This kind of market volatility can be unsettling to experience, but it’s a normal part of the share market processing new information in an uncertain environment. So while it may be unsettling to see your balance change materially from one week to the next, at times like this it’s important to keep your focus on the long-term.

The chart below displays the performance of the All Ordinaries index from 2010 to 2020.

While there were short-term dips over the decade, we can see that the overall long-term trend was one of growth.

Economic stimulus from the government and RBA

The economic stimulus packages announced by the Australian government, which so far amount to almost 10 per cent of Australia’s gross domestic product (GDP), have helped steady the economy and therefore the market’s outlook.

The Australian government also retained its AAA credit rating from global credit rating agency Moody’s in April 2020, helping maintain a level of confidence in the local economy.

“If we hadn’t kept that triple A rating, it may have meant the government would have to pay more to borrow, and that Australian banks would have to pay more to get funding both in Australia and offshore,” Chris explained.

“That would have an impact on the economic outlook, because the increased costs for banks would likely flow through to mortgage costs. The Australian dollar might also fall in that environment.”

The Reserve Bank of Australia (RBA) has taken a number of actions to steady the economy.

The RBA announced a funding facility of at least $90 billion for the banking system, which will essentially allow banks to borrow money and lend it to businesses. This measure aims to help keep businesses afloat and growing, with small-to-medium sized businesses a particular focus.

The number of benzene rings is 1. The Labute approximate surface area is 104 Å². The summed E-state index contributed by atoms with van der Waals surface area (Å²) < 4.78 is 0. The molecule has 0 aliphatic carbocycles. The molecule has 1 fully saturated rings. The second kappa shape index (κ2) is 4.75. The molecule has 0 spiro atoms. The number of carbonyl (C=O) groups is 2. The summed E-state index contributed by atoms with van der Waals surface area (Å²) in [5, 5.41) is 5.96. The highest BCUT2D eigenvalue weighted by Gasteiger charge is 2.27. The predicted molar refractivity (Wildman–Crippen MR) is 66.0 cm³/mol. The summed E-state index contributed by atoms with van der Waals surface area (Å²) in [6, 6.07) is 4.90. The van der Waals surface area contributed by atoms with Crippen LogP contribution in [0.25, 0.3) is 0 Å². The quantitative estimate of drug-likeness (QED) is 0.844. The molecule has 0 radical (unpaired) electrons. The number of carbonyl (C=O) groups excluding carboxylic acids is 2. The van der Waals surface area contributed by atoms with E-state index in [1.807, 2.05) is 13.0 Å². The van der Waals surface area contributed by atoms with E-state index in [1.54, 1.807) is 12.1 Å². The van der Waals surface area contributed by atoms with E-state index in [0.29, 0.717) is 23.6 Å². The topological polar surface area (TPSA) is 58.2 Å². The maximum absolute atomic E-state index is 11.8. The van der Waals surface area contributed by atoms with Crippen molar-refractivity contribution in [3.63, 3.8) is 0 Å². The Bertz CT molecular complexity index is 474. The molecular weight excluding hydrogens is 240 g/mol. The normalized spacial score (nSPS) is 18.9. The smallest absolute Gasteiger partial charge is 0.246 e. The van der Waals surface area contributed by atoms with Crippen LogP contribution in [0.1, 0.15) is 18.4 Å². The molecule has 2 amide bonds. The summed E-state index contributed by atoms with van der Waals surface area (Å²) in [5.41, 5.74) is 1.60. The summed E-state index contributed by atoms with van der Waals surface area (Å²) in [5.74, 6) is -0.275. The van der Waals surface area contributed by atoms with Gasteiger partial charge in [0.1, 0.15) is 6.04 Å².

The RBA also announced two rate cuts in March, taking the cash rate to a record low 0.25 per cent, but chose to leave it on hold in April and May 2020.

Philip Lowe, Governor of the RBA, stated on 5 May that if infection rates continue to drop, a recovery in the global economy may start later this year.

“Globally, financial markets are working more effectively than they were a month ago, although conditions have not completely normalised,” he said.

“This improvement reflects both the decline in infection rates and the substantial measures undertaken by central banks and fiscal authorities.”

Re-opening the local economy as the virus is contained

The market is keeping a cautiously optimistic eye on movements in countries like Australia and New Zealand, where the virus seems to have been largely contained and restrictions are being eased.

While life won’t return to normal for a while yet, Chris said each step we take that helps us get back to what life looked like pre COVID-19 is a positive for the market.

“The chance that domestic travel in particular starts up again soon could be a real positive not only for our members, but also in terms of getting the Australian economy going again too,” Chris said.

“I don’t think the world is going to fundamentally change forever. The value of quality assets will bounce back. There’s a lot of fear out there at the moment, which creates opportunities for courageous investors to buy quality assets at better prices,” Chris said.

“Once the pandemic is over, we’ll still have consumers who want to consume – people will want to go to restaurants, be entertained, and travel.”